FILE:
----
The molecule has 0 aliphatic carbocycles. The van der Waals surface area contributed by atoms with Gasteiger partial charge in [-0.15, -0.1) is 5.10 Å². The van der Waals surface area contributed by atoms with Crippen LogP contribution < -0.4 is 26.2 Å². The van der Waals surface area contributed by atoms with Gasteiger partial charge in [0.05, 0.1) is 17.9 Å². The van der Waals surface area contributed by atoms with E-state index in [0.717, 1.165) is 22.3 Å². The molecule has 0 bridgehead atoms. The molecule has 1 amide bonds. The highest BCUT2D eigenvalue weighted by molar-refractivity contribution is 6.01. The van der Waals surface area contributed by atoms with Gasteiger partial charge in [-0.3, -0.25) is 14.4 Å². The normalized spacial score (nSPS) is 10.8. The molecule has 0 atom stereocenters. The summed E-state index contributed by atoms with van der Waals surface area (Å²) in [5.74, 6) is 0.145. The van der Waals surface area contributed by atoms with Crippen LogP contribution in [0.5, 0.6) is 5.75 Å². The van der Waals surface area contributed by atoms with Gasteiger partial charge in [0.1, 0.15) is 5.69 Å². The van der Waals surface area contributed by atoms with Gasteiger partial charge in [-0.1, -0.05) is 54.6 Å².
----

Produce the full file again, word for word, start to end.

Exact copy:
The molecule has 0 aliphatic carbocycles. The van der Waals surface area contributed by atoms with Gasteiger partial charge in [-0.15, -0.1) is 5.10 Å². The van der Waals surface area contributed by atoms with Crippen LogP contribution < -0.4 is 26.2 Å². The van der Waals surface area contributed by atoms with Gasteiger partial charge in [0.05, 0.1) is 17.9 Å². The van der Waals surface area contributed by atoms with E-state index in [0.717, 1.165) is 22.3 Å². The molecule has 0 bridgehead atoms. The molecule has 1 amide bonds. The highest BCUT2D eigenvalue weighted by molar-refractivity contribution is 6.01. The van der Waals surface area contributed by atoms with Gasteiger partial charge in [-0.3, -0.25) is 14.4 Å². The normalized spacial score (nSPS) is 10.8. The molecule has 0 atom stereocenters. The summed E-state index contributed by atoms with van der Waals surface area (Å²) in [5.74, 6) is 0.145. The van der Waals surface area contributed by atoms with Crippen LogP contribution in [0.5, 0.6) is 5.75 Å². The van der Waals surface area contributed by atoms with Gasteiger partial charge in [0.1, 0.15) is 5.69 Å². The van der Waals surface area contributed by atoms with Gasteiger partial charge in [-0.1, -0.05) is 54.6 Å².